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Risk of Epidemic in Overcrowded Detention Camps

March 10, 1992

ALGIERS, Algeria (AP) _ Thousands of Muslim fundamentalists arrested in a government crackdown are in danger of contagious diseases unless crowding is eased at desert detention camps, a human-rights group said Monday.

″They are prisoners of opinion and should be freed immediately,″ said Rezzag Bara, secretary general of the Algerian Human Rights League, the first independent observers to inspect one of the camps.

The group said about 2,200 members of the banned Islamic Salvation Front are held without charge at a center built for 600 to 800 near Ourgla, a garrison town in the Sahara.

″We think there could be a risk of epidemic diseases unless they relieve the overcrowding,″ said Jamil Chelgam, part of an eight-member team from the rights league who visited the camp last week.

Government officials acknowledge detaining about 5,000 people, but the Salvation Front claims 30,000 are being held. Independent observers estimate between 15,000 to 20,000.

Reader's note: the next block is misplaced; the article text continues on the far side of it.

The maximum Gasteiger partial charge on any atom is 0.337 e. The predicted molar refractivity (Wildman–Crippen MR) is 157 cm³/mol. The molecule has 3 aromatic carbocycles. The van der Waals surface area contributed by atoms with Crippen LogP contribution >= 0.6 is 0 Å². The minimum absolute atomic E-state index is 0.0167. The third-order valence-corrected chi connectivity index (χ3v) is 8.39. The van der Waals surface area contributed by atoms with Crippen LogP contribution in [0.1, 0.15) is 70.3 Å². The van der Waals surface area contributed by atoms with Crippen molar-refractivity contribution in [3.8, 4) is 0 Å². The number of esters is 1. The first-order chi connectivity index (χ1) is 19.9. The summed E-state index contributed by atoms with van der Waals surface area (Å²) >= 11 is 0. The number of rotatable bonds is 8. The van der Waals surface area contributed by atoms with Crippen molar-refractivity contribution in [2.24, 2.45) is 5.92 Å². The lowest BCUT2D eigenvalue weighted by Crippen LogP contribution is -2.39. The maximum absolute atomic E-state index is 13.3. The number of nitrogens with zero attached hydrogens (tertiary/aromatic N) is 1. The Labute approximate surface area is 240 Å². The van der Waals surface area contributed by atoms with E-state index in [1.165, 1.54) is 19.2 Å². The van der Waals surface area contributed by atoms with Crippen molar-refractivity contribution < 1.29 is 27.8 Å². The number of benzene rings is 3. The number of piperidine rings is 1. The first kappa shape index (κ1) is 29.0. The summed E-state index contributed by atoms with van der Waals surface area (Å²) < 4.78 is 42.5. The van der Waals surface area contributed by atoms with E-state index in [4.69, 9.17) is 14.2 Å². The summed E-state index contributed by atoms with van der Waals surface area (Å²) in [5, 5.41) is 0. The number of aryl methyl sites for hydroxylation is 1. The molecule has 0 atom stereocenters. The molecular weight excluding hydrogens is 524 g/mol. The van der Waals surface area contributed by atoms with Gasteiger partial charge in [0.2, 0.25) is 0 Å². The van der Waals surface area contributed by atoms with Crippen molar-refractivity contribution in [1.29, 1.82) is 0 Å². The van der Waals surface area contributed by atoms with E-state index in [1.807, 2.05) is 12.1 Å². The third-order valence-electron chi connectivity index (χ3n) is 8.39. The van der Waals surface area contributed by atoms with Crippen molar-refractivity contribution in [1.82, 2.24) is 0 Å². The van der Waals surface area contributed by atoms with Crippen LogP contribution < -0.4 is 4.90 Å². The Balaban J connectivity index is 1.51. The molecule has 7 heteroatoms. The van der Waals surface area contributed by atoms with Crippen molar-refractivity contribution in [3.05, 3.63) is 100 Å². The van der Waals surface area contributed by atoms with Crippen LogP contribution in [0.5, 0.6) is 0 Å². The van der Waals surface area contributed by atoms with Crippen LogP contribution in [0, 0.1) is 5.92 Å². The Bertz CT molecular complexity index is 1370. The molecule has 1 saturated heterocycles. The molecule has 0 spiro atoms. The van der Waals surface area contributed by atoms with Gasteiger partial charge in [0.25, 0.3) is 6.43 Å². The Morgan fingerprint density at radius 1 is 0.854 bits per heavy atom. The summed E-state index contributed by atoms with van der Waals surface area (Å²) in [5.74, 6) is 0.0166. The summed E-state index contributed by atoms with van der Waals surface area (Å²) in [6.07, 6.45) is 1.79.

Representatives of the group did not say what diseases could break out in the five known detention camps holding Salvation Front members.

The detainees are housed six or seven to a small cell or packed into tents, Chelgam said. Water is scarce and temperatures range from 77 degrees during the day to 21 degrees at night. Temperatures rise past 100 degrees in the spring.

None of the detainees has been charged. Mohamed Boudiaf, president of the ruling High State Committee, has indicated he may order releases after the Muslim holy month of Ramadan ends in April.

Nearly all were arrested in mid-February, when security forces cracked down on the Salvation Front after widespread rioting. The clashes came after the military-backed government canceled parliamentary elections that the fundamentalists were expected to win.

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